Movies based off video games have been very popular, but were they great emotional films that make you think? I would say not so much, so they just kind of are what they are. I do not hate them, but I am not going to be first in line to see them, and when you couple that with my feeling of remakes and reboots, you can see this coming: enough is enough! And mixing the two? Uh-oh.
“Tomb Raider” is the new film directed by Roar Uthaug (The Wave, Escape). Starring Alicia Vikander (The Danish Girl, Ex-Machina) as Lara Croft as well as Dominic West (Chicago, The Wire), Walter Goggins (The Shield, The Hateful Eight), Daniel Wu (Warcraft, Geostorm), Kristin Scott Thomas (Four Weddings and a Funeral), Gosford Park), Nick Frost (Hot Fuzz, Shaun Derek Jacobi (Gladiator, Effie Gray), and Hannah John-Kamen (Black Mirror, Killjoys), it takes place as Croft is a young woman living a meager existence after her mother passed away and her father goes missing on an expedition seven years prior. Laura finds out that she can inherit the entire Croft family fortune if she will declare her father legally dead, but she refuses due to because she still has hope that he is alive. After she finds a hidden room with all of her father’s work on a project called “Himiko” that could be the key to his location, she goes on a trek to find her father and bring him home.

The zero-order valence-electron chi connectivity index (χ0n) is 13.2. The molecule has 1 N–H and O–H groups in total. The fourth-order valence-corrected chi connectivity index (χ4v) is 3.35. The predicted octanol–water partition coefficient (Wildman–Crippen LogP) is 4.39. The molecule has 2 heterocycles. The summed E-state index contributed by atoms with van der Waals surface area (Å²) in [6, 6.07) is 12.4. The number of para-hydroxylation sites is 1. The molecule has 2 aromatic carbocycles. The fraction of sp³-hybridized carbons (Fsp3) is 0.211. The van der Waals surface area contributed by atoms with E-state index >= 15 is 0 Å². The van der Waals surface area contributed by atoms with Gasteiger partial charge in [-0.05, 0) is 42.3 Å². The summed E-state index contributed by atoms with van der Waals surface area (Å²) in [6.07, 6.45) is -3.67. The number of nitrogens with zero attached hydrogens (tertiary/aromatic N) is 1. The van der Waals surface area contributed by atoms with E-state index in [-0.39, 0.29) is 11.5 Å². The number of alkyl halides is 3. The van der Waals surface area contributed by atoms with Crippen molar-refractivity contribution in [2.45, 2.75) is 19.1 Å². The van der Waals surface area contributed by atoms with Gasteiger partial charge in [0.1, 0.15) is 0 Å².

There is a lot of CGI, which is to be expected, but through most of the film, it looks good and I did not really notice it paired with great scenery. When it comes to the acting, there are pretty much four characters in this story: Vikander, West, Goggins and Wu, with small supporting roles, like Frost and Thomas. Vikander does well in the lead role, differing her character from the other films (as this is based on the 2013 reboot), but the look, mannerism and attitude fit the film well. The other three do well, including Goggins as the main villain, but he has played those types of roles in the past so I got what I expected from him.
At just under two hours, the flow is well and the plot is fine for an action film, but there are a few scenes where it had action for just the sake of having action that was not needed for the plot overall. Also, a lot of the action is where they try to put you on the edge of your seat, where Lara survives the dangerous situation by escaping in the very last second, kind of like the scenario where the hero is able to get out of the locked car just before it rolls off the cliff, so the suspension of disbelief is high here. This is your normal action film, so I will recommend as a $1 film second run theater showing.